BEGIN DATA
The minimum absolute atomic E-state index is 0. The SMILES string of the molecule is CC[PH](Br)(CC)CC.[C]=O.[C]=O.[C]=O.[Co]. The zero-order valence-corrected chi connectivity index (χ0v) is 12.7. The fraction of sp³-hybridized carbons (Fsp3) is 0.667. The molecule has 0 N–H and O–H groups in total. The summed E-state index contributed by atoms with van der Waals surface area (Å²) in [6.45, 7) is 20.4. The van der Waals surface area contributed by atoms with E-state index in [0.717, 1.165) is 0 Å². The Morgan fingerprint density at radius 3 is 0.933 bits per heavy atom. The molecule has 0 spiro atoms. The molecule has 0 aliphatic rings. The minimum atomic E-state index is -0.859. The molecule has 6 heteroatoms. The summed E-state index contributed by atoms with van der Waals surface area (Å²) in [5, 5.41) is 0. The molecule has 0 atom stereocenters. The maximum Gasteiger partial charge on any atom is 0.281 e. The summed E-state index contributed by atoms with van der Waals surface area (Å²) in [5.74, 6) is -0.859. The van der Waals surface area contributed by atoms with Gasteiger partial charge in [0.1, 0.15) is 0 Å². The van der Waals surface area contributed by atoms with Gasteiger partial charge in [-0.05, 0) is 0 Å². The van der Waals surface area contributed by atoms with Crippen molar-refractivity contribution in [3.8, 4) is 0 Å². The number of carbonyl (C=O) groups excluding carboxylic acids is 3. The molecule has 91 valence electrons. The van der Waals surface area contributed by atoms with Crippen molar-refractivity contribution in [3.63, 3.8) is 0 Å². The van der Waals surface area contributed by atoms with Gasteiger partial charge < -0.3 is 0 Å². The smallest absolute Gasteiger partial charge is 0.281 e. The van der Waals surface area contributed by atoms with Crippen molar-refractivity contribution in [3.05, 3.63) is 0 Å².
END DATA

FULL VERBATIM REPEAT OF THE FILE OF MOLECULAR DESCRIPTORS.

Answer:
The minimum absolute atomic E-state index is 0. The SMILES string of the molecule is CC[PH](Br)(CC)CC.[C]=O.[C]=O.[C]=O.[Co]. The zero-order valence-corrected chi connectivity index (χ0v) is 12.7. The fraction of sp³-hybridized carbons (Fsp3) is 0.667. The molecule has 0 N–H and O–H groups in total. The summed E-state index contributed by atoms with van der Waals surface area (Å²) in [6.45, 7) is 20.4. The van der Waals surface area contributed by atoms with E-state index in [0.717, 1.165) is 0 Å². The Morgan fingerprint density at radius 3 is 0.933 bits per heavy atom. The molecule has 0 spiro atoms. The molecule has 0 aliphatic rings. The minimum atomic E-state index is -0.859. The molecule has 6 heteroatoms. The summed E-state index contributed by atoms with van der Waals surface area (Å²) in [5, 5.41) is 0. The molecule has 0 atom stereocenters. The maximum Gasteiger partial charge on any atom is 0.281 e. The summed E-state index contributed by atoms with van der Waals surface area (Å²) in [5.74, 6) is -0.859. The van der Waals surface area contributed by atoms with Gasteiger partial charge in [0.1, 0.15) is 0 Å². The van der Waals surface area contributed by atoms with Gasteiger partial charge in [-0.05, 0) is 0 Å². The van der Waals surface area contributed by atoms with Crippen molar-refractivity contribution in [3.8, 4) is 0 Å². The number of carbonyl (C=O) groups excluding carboxylic acids is 3. The molecule has 91 valence electrons. The van der Waals surface area contributed by atoms with Crippen molar-refractivity contribution in [3.63, 3.8) is 0 Å². The van der Waals surface area contributed by atoms with Gasteiger partial charge < -0.3 is 0 Å². The smallest absolute Gasteiger partial charge is 0.281 e. The van der Waals surface area contributed by atoms with Crippen molar-refractivity contribution in [3.05, 3.63) is 0 Å².